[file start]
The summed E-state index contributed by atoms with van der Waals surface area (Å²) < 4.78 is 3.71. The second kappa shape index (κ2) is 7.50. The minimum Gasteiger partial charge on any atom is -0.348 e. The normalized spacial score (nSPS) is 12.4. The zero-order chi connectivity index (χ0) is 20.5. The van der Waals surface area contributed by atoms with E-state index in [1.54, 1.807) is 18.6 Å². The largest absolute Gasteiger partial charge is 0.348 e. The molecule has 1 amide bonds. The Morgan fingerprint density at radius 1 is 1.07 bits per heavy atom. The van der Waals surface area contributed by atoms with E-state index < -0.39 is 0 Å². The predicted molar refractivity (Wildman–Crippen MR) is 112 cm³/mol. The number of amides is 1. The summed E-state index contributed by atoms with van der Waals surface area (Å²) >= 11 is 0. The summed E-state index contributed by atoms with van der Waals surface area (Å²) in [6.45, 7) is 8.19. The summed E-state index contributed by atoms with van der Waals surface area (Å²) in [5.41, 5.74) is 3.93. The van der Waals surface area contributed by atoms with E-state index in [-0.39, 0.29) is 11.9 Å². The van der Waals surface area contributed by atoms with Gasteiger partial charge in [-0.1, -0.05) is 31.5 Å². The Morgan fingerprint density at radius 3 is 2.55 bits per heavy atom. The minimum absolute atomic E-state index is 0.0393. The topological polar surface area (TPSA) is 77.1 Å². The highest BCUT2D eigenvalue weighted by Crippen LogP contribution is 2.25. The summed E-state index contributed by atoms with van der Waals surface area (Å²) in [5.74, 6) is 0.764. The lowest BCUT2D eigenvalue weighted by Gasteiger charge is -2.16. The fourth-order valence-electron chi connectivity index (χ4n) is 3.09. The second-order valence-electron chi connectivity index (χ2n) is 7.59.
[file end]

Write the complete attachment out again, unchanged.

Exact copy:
The summed E-state index contributed by atoms with van der Waals surface area (Å²) < 4.78 is 3.71. The second kappa shape index (κ2) is 7.50. The minimum Gasteiger partial charge on any atom is -0.348 e. The normalized spacial score (nSPS) is 12.4. The zero-order chi connectivity index (χ0) is 20.5. The van der Waals surface area contributed by atoms with E-state index in [1.54, 1.807) is 18.6 Å². The largest absolute Gasteiger partial charge is 0.348 e. The molecule has 1 amide bonds. The Morgan fingerprint density at radius 1 is 1.07 bits per heavy atom. The van der Waals surface area contributed by atoms with E-state index < -0.39 is 0 Å². The predicted molar refractivity (Wildman–Crippen MR) is 112 cm³/mol. The number of amides is 1. The summed E-state index contributed by atoms with van der Waals surface area (Å²) >= 11 is 0. The summed E-state index contributed by atoms with van der Waals surface area (Å²) in [6.45, 7) is 8.19. The summed E-state index contributed by atoms with van der Waals surface area (Å²) in [5.41, 5.74) is 3.93. The van der Waals surface area contributed by atoms with E-state index in [-0.39, 0.29) is 11.9 Å². The van der Waals surface area contributed by atoms with Gasteiger partial charge in [-0.1, -0.05) is 31.5 Å². The Morgan fingerprint density at radius 3 is 2.55 bits per heavy atom. The minimum absolute atomic E-state index is 0.0393. The topological polar surface area (TPSA) is 77.1 Å². The highest BCUT2D eigenvalue weighted by Crippen LogP contribution is 2.25. The summed E-state index contributed by atoms with van der Waals surface area (Å²) in [5.74, 6) is 0.764. The lowest BCUT2D eigenvalue weighted by Gasteiger charge is -2.16. The fourth-order valence-electron chi connectivity index (χ4n) is 3.09. The second-order valence-electron chi connectivity index (χ2n) is 7.59.